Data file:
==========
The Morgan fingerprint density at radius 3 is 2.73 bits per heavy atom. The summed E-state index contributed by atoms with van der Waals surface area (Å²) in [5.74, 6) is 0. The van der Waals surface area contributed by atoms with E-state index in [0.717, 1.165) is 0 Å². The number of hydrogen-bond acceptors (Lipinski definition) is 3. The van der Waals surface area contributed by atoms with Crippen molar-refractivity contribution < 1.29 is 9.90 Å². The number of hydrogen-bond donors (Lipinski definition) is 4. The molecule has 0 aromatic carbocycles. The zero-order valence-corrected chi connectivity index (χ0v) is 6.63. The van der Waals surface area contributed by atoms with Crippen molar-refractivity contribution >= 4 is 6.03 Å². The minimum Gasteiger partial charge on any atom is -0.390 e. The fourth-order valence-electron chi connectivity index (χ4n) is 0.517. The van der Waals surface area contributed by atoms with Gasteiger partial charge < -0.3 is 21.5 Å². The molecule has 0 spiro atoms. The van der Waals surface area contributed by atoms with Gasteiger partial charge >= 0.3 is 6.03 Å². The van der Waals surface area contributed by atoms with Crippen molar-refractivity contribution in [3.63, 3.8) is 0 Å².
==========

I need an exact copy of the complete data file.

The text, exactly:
The Morgan fingerprint density at radius 3 is 2.73 bits per heavy atom. The summed E-state index contributed by atoms with van der Waals surface area (Å²) in [5.74, 6) is 0. The van der Waals surface area contributed by atoms with E-state index in [0.717, 1.165) is 0 Å². The number of hydrogen-bond acceptors (Lipinski definition) is 3. The van der Waals surface area contributed by atoms with Crippen molar-refractivity contribution < 1.29 is 9.90 Å². The number of hydrogen-bond donors (Lipinski definition) is 4. The molecule has 0 aromatic carbocycles. The zero-order valence-corrected chi connectivity index (χ0v) is 6.63. The van der Waals surface area contributed by atoms with Crippen molar-refractivity contribution >= 4 is 6.03 Å². The minimum Gasteiger partial charge on any atom is -0.390 e. The fourth-order valence-electron chi connectivity index (χ4n) is 0.517. The van der Waals surface area contributed by atoms with Gasteiger partial charge < -0.3 is 21.5 Å². The molecule has 0 spiro atoms. The van der Waals surface area contributed by atoms with Gasteiger partial charge >= 0.3 is 6.03 Å². The van der Waals surface area contributed by atoms with Crippen molar-refractivity contribution in [3.63, 3.8) is 0 Å².